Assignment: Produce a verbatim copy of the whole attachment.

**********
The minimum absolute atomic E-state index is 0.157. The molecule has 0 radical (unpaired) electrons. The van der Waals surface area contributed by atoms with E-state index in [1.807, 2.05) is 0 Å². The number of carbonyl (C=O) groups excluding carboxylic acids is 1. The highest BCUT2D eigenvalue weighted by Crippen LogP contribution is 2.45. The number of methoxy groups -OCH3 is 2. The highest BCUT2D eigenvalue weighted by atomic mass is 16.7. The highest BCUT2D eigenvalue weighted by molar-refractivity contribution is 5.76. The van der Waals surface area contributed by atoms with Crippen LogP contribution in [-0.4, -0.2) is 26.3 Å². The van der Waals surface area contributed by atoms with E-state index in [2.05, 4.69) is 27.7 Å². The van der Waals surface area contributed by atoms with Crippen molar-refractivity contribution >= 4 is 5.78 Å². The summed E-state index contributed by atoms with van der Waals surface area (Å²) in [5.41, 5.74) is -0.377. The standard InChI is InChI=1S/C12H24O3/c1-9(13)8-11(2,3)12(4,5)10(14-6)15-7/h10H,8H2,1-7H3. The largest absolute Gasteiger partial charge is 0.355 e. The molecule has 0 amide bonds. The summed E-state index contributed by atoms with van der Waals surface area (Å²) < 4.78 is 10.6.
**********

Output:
The minimum absolute atomic E-state index is 0.157. The molecule has 0 radical (unpaired) electrons. The van der Waals surface area contributed by atoms with E-state index in [1.807, 2.05) is 0 Å². The number of carbonyl (C=O) groups excluding carboxylic acids is 1. The highest BCUT2D eigenvalue weighted by Crippen LogP contribution is 2.45. The number of methoxy groups -OCH3 is 2. The highest BCUT2D eigenvalue weighted by atomic mass is 16.7. The highest BCUT2D eigenvalue weighted by molar-refractivity contribution is 5.76. The van der Waals surface area contributed by atoms with Crippen LogP contribution in [-0.4, -0.2) is 26.3 Å². The van der Waals surface area contributed by atoms with E-state index in [2.05, 4.69) is 27.7 Å². The van der Waals surface area contributed by atoms with Crippen molar-refractivity contribution >= 4 is 5.78 Å². The summed E-state index contributed by atoms with van der Waals surface area (Å²) in [5.41, 5.74) is -0.377. The standard InChI is InChI=1S/C12H24O3/c1-9(13)8-11(2,3)12(4,5)10(14-6)15-7/h10H,8H2,1-7H3. The largest absolute Gasteiger partial charge is 0.355 e. The molecule has 0 amide bonds. The summed E-state index contributed by atoms with van der Waals surface area (Å²) < 4.78 is 10.6.